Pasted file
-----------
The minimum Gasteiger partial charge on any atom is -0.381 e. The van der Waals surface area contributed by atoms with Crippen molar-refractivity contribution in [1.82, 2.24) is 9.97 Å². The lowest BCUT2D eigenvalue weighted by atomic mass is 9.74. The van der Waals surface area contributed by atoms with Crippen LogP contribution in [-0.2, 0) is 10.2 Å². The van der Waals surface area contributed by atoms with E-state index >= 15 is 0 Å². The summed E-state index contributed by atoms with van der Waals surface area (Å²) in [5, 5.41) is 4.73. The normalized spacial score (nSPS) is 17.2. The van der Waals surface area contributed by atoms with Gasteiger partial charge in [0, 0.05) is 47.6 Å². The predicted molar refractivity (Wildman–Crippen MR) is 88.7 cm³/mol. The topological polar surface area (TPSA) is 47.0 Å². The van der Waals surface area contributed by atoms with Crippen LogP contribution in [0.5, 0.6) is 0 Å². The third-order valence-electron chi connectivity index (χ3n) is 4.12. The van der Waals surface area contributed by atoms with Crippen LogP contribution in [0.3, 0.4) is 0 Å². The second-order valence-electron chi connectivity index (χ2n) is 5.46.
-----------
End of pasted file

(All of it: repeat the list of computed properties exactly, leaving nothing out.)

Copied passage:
The minimum Gasteiger partial charge on any atom is -0.381 e. The van der Waals surface area contributed by atoms with Crippen molar-refractivity contribution in [1.82, 2.24) is 9.97 Å². The lowest BCUT2D eigenvalue weighted by atomic mass is 9.74. The van der Waals surface area contributed by atoms with Crippen LogP contribution in [-0.2, 0) is 10.2 Å². The van der Waals surface area contributed by atoms with E-state index >= 15 is 0 Å². The summed E-state index contributed by atoms with van der Waals surface area (Å²) in [5, 5.41) is 4.73. The normalized spacial score (nSPS) is 17.2. The van der Waals surface area contributed by atoms with Gasteiger partial charge in [0, 0.05) is 47.6 Å². The predicted molar refractivity (Wildman–Crippen MR) is 88.7 cm³/mol. The topological polar surface area (TPSA) is 47.0 Å². The van der Waals surface area contributed by atoms with Crippen LogP contribution in [0.5, 0.6) is 0 Å². The third-order valence-electron chi connectivity index (χ3n) is 4.12. The van der Waals surface area contributed by atoms with Crippen LogP contribution in [0.3, 0.4) is 0 Å². The second-order valence-electron chi connectivity index (χ2n) is 5.46.